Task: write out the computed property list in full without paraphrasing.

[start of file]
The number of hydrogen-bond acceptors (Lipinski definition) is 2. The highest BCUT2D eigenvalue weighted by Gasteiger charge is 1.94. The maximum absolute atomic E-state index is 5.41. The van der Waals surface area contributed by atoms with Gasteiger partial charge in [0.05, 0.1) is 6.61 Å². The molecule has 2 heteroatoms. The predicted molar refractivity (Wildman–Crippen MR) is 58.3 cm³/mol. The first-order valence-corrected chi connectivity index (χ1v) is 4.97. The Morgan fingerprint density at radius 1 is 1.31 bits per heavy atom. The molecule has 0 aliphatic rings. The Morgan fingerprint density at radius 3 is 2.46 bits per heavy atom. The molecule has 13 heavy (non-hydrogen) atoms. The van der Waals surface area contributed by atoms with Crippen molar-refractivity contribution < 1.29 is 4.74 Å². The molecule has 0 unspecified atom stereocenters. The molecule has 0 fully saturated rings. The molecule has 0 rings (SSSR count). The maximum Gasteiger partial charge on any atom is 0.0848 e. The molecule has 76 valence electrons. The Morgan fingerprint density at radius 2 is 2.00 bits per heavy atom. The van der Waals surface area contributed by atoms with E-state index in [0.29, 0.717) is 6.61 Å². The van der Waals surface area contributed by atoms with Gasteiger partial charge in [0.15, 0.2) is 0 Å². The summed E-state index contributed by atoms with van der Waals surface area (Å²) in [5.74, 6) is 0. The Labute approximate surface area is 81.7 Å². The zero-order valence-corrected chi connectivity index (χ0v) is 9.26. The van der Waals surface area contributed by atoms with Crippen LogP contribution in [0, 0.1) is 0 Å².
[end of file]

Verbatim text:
The number of hydrogen-bond acceptors (Lipinski definition) is 2. The highest BCUT2D eigenvalue weighted by Gasteiger charge is 1.94. The maximum absolute atomic E-state index is 5.41. The van der Waals surface area contributed by atoms with Gasteiger partial charge in [0.05, 0.1) is 6.61 Å². The molecule has 2 heteroatoms. The predicted molar refractivity (Wildman–Crippen MR) is 58.3 cm³/mol. The first-order valence-corrected chi connectivity index (χ1v) is 4.97. The Morgan fingerprint density at radius 1 is 1.31 bits per heavy atom. The molecule has 0 aliphatic rings. The Morgan fingerprint density at radius 3 is 2.46 bits per heavy atom. The molecule has 13 heavy (non-hydrogen) atoms. The van der Waals surface area contributed by atoms with Crippen molar-refractivity contribution < 1.29 is 4.74 Å². The molecule has 0 unspecified atom stereocenters. The molecule has 0 fully saturated rings. The molecule has 0 rings (SSSR count). The maximum Gasteiger partial charge on any atom is 0.0848 e. The molecule has 76 valence electrons. The Morgan fingerprint density at radius 2 is 2.00 bits per heavy atom. The van der Waals surface area contributed by atoms with E-state index in [0.29, 0.717) is 6.61 Å². The van der Waals surface area contributed by atoms with Gasteiger partial charge in [0.15, 0.2) is 0 Å². The summed E-state index contributed by atoms with van der Waals surface area (Å²) in [5.74, 6) is 0. The Labute approximate surface area is 81.7 Å². The zero-order valence-corrected chi connectivity index (χ0v) is 9.26. The van der Waals surface area contributed by atoms with Crippen LogP contribution in [0, 0.1) is 0 Å².